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WSU BIOLOGY 315 - Joints and Muscles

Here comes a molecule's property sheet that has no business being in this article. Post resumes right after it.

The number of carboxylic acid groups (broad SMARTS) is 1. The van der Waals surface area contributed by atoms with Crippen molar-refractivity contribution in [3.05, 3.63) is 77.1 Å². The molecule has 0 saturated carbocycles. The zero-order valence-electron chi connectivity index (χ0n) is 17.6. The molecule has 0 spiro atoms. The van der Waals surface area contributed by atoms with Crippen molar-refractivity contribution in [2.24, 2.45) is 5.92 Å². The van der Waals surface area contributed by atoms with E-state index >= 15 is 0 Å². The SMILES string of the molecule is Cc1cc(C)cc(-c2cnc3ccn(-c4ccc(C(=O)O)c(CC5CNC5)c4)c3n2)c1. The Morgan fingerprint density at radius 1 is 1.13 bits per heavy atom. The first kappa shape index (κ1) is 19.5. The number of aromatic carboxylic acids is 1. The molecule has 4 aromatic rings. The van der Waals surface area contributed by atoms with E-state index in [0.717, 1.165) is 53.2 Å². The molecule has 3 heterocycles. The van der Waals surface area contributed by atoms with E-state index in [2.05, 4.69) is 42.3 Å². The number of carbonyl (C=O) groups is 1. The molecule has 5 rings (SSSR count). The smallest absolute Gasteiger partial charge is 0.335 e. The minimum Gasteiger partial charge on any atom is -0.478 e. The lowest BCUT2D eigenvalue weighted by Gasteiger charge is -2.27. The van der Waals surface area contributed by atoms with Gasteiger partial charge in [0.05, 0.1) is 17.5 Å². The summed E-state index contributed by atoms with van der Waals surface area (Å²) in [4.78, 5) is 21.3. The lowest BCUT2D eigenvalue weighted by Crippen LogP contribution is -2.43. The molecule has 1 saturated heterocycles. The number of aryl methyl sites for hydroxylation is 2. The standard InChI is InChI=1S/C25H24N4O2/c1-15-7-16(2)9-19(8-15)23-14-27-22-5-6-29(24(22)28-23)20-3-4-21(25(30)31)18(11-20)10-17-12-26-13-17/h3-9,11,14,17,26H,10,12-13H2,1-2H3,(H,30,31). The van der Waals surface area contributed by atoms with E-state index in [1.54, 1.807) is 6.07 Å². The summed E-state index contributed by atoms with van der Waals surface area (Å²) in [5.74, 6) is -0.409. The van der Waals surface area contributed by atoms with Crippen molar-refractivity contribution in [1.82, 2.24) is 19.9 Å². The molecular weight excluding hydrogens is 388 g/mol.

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Lecture 8 Outline of Last Lecture I. External gross structure of bonesa. Basic partsb. Bone cellsc. Bone tissueII. Development of Bonea. 2 classes of boneb. Phases of endochondral ossificationc. how bones widenIII. JointsOutline of Current LectureI. Joints- Synovial Joints continueda. Articular disc b. Ligaments c. Nerves d. Blood vesselsII. The Temporomandibular JointIII. Musclesa. Development of muscles Current LectureI. Joints- Synovial Joints (continued)a. Articular disc (menusus)i. Discs or rings of fibrocartilage inside some synovial jointsii. Subdivide the joint cavityiii. Shaped differently on upper and lower surfaces 1. To allow 2 distinct types of movement 2. Allow the opposing bone-ends to fit together betteriv. Not present in all jointsv. Examples) Knee joint and jaw jointb. Ligamentsi. Under great tensile and compressive stressii. Re-enforce synovial jointsiii. Extra ligaments can be either1. Thickenings of the fibrous wall of the joint capsule2. Separate ligaments internal to the capsule3. Separate ligaments outside of the capsuleiv. When stretched or torn  sprainc. Nervesi. go primarily to the fibrous joint capsuleii. some pick up pain sensations BIOL_315 1nd Editioniii. some sensitive to the position of the joint capsule1. lets the brain know how our body is moving and how it is positiona. allows our brain to calculate how to maintain balance and coordinate movementd. blood vesselsi. supplies blood to the jointsii. vessels go primarily to the synovial membrane**the fact that the synovial joints are supplied by several different nerves and vessels, which overlap, means that you can damage some of these and enough will remain to sustain function and allow recovery**II. Example of a particular joint- The temporomandibular (Jaw) jointa. The bony parts of the skull that articulate at the temporomandibular joint (TMJ)i. Head of the mandibleii. Inferior part of the squamous temporal boneiii. (temporal bone + mandible= temporomandibular)iv. Head of the mandible is egg shapedv. Articular surface on the temporal bone has a complex shape1. Posteriorly concave = mandibular fossa2. Anteriorly convex= articular tubercle b. Bony surfaces are covered by articular cartilagec. Joint capsule encloses the jointi. Lateral of capsule is theickened as the lateral ligamentii. Within the capsule is articular disc1. Superior and inferior surfaces are shaped differentlyd. 2 kinds of movement i. Between the head of the mandible and the inferior surface of the articular disc = hing-like rotationii. When mouth is open wide, articular disc slides anteriorly onto the articular tubercle 1. Function of this is brace the head of the mandible against the articular tubercle, allowing jaw to withstand the force of a strong bite e. Joints can disarticulate (dislocate), the TMJ is one that can do so easily i. Joints that dislocate easily have shallow socketsii. Joints that have deeper sockets (like the elbow) do not dislocate as oftenIII. Musclesa. Muscles are easier to understand if they are grouped according to developmental origin and function.b. 4 functional groupsi. Musculature of the digestive tube (and other hollow organs)1. Develops from splanchnic mesoderm around the embryonic gut 2. Consists of smooth musclea. Acts to squeeze things throughb. Arranged in sheetsi. Inner circular sheet and an outer sheetii. Muscles of the body axis (trunk, neck and head)1. Skeletal muscle tissue2. Excludes the limbs3. Develop from myostomesa. About 40 myotomes develop in the embryonic bodyb. Arranged segmentally 4. during the 5th week of development a. each myotome splits into a dorsal and ventral partb. dorsal parti. epaxial mass (dorsal to the vertebral axis)ii. epimere (upper piece)c. ventral parti. hypaxial mass (ventral to the vertebral axis)ii. hypomere (lower piece)d. after the have formed, they divide further into medial and lateral parts e. Epaxial Massi. Medial part: becomes the deep, short muscles of the back.Remain segmented, one vertebrae to the next. Function is to move or stabilize the individual vertebrae.ii. Lateral part: long muscles of the back- the erector spinae group of muscles. These run down the whole length of the back and function to extend the spine. f. Hypaxial massi. Medial part: located just ventral and lateral to the vertebral column, becomes the prevertebral muscles in theabdomen. 1. Example) the psoas major and quadratous lumborumii. Lateral part: thorax region. Largest part of the hypaxial mass runs between successive ribs. Gives rise to intercostals muscles (good example of segmentation). Function to move the ribs to produce breathing movements. Further down the body, external and internal oblique muscles and the transverse abdominis are lateral hypaxial muscles. Producing a strong abdominal wall to resist pressure from internal organs. Rectus abdominis alsodevelops from the ventral hypaxial mass. g. Axial muscles of the head: 2 sets in the head belong to the axial-muscle group: tongue muscles extrinsic eye musclesiii. Limb muscles1. Skeletal muscle tissue2. The 4 limbs arise as limb buds, somatic mesoderm enters these buds to form the limb skeleton, the ventral hypomere of the nearby myotomes enter to form the limb muscles3. Muscle forming tissue lies both dorsal and ventral to the skeletal elements4. Dorsal mass  primitive extensor muscles5. Ventral mass  primitive flexor muscles ** we have found that the same thing for both the axial muscles and the limb muscles. In both groups, the muscles that develop dorsally are extensors and the muscles that develop ventrally are flexors**iv. Muscles that originate around the pharynx 1. Skeletal muscle tissue, not smooth muscle2. Develops around the embryonic pharynx 3. Some stays in place around the pharynx, some migrates4. Includes some of the muscles of the larynx and the muscles of mastication, the thin muscles of our face, and maybe the trapezius and sternocleidomastoid muscles of the neck.c. Develop from the mesoderm germ